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Tornado warnings saved lives, but sirens aren't enough (+video)

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"We can't do this with every event," said the prediction center's Ken Miller, noting that many storm systems are not as easy to predict whether they will be a potential threat to life and property.

Miller said he was pleased the warnings were heeded.

"We measure our success by how the public reacts," he said. "Do they take precautions seriously and act on them?"

In south central Kansas, Sedgwick County Emergency Management Director Randy Duncan credited the dire language warnings for saving lives.

"People become used to those warnings. That is a dangerous complacency," Duncan said. "We need to break through the clutter of everyday noise to get people's attention."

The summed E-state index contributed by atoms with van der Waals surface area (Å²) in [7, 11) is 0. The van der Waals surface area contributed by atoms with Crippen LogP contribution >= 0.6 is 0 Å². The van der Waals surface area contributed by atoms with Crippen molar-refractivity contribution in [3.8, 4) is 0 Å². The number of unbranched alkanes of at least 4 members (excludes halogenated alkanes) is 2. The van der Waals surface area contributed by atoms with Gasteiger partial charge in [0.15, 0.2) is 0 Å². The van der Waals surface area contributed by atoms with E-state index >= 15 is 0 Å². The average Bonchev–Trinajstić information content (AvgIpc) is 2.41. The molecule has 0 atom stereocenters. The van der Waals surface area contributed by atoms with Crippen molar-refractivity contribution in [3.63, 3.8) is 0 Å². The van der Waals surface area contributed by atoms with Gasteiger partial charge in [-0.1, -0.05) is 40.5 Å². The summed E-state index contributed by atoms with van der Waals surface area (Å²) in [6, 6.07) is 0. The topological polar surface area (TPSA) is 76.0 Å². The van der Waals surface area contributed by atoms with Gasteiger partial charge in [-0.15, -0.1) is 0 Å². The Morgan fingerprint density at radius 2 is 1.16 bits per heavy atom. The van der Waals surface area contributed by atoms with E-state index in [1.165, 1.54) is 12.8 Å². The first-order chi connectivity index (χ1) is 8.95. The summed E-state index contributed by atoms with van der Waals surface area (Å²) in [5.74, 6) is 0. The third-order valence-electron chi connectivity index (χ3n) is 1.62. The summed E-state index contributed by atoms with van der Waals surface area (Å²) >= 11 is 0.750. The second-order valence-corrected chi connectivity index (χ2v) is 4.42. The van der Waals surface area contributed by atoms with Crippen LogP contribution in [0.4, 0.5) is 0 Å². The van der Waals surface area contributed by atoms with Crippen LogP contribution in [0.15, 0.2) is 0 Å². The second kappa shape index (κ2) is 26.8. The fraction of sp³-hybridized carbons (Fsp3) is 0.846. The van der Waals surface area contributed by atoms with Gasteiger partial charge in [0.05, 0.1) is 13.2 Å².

The warnings had Larry Hill's attention. The 72-year-old sifted Sunday through glass and debris of his home. Hours earlier, Hill had barricaded himself in a closet as a tornado ripped the roof off his home in the southwest Iowa town of Thurman. He kept a close ear on their television as Saturday night approached, and had bought extra groceries the night before.

"We'd been on the lookout for it for three days," he said. "... We were as ready as we could have been."

A National Weather Service official said a "month's worth" of tornados were spotted Sunday in Kansas. About 100 homes were damaged in a Wichita mobile home, but no serious injuries or fatalities were reported.

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